I really just had experience living in cities before. That is why it is very surprising for me, how things look completely different from the surface, when you pass by, and how they look, when you are actually integrated in local communities. Let us take the concept of time as an example. In bigger cities, people are usually late because of traffic jams and for objective reasons, but in smaller settlements, they are actually always before time. Such concepts actually bring me new ideas for my organisation, when we plan communication. Indeed: When we communicate with people, we usually live in some sort of a bubble and communicate with people we are more comfortable with. But this experience, local experience, brings me forward new perspectives, how we can localise issues more and more from a global perspective.
The LAPAS Association has been a member organisation of the EU Russia Civil Society Forum for a while. Why is it important for you to be in the Forum?
LAPAS is actually a member organisation in several platforms. Yet, this forum somehow brings us the feeling that the cooperation between the EU and Russia is needed, the format we work and the ideas we work on. And I think participation in some networks is more personal rather than a formal thing. Now, when I was also in this workshop, I was really interested to learn from different experiences and that we could speak a common language – not just technically meaning Russian or English, but also common understanding about the issues, about the needs, about the challenges. I think that there are many topics we could work on together – not just urban development but also, for example, social entrepreneurship, which is a new thing in so many countries.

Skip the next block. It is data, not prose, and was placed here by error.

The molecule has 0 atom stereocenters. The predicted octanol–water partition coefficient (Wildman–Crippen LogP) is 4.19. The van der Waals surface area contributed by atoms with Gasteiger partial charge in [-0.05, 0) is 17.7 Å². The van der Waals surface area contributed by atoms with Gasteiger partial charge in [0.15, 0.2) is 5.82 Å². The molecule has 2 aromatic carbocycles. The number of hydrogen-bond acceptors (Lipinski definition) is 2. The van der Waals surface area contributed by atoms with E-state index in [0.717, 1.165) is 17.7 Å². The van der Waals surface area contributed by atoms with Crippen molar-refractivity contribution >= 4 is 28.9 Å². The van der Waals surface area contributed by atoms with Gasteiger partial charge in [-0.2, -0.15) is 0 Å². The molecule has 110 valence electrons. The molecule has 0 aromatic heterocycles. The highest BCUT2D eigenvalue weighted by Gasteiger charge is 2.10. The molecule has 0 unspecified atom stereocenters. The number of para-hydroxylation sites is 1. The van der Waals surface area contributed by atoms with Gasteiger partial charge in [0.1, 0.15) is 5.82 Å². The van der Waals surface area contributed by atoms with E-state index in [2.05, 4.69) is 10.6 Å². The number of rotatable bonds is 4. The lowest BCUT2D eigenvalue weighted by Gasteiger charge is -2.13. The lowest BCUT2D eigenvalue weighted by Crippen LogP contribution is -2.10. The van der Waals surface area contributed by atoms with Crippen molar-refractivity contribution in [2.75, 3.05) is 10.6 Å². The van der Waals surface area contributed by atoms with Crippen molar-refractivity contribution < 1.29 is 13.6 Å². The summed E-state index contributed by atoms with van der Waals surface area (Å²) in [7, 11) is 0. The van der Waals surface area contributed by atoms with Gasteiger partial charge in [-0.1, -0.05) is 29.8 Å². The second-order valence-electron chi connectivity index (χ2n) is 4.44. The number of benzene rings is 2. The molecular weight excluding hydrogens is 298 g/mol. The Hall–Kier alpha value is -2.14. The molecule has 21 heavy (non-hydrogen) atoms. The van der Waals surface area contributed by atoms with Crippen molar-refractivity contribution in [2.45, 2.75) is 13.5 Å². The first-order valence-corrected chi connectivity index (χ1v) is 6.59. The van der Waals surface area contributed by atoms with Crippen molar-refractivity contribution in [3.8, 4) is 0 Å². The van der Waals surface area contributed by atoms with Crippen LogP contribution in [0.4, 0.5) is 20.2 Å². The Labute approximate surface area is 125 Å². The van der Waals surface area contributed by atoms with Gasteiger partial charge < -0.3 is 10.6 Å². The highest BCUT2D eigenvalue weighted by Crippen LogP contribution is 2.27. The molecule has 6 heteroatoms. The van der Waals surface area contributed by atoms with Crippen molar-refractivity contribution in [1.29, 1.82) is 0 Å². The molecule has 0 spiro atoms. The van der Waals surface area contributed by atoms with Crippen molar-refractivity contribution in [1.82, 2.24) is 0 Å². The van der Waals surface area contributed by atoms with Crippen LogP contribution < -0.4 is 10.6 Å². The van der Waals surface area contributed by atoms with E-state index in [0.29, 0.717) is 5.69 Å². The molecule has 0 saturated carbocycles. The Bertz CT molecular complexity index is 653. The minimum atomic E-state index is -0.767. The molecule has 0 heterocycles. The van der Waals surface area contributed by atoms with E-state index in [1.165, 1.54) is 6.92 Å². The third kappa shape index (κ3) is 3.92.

Which challenges do you see in the EU-Russia relations now?
There are challenges for civil society not just in Russia. Maybe, they are more visible in Russia because we know it better, as we have lived and worked nearby. But as my work is concerned with global issues, I can say that this civil society space is diminishing not just in Europe, in Poland, in Hungary, but also in other continents. At the same time, I feel that spirit of civil society is growing, because we have more information tools and actually nobody can stop that. If you look, for example, at Oxfam research, it is that fewer and fewer people, who own resources of the world, but at the same time they do not own resources like information flow and people power. I think that in a way we can see that it is more challenging but I can feel that, on other hand, it is becoming better to start not just to think but to do things.
What would you like to wish to the Forum’s member organisations?
To continue with their ideas about doing and people power. In the civil society, we talk very much, develop concepts, etc. but in our organisations we always try to focus ourselves on that we need to act. We need to go out of our bubble, as we did in our workshop here in Gdańsk, to look from different perspectives, to do something really practical. It might be a small thing as collecting or drawing, but doing I believe is what brings us forward – not just talking.
Thank you very much for this interview, Inese.
The interview was recorded by the Secretariat of the EU-Russia Civil Society Forum on 30 July 2017 at the Forum for Young Professionals “Europe Lab” in Gdańsk, Poland.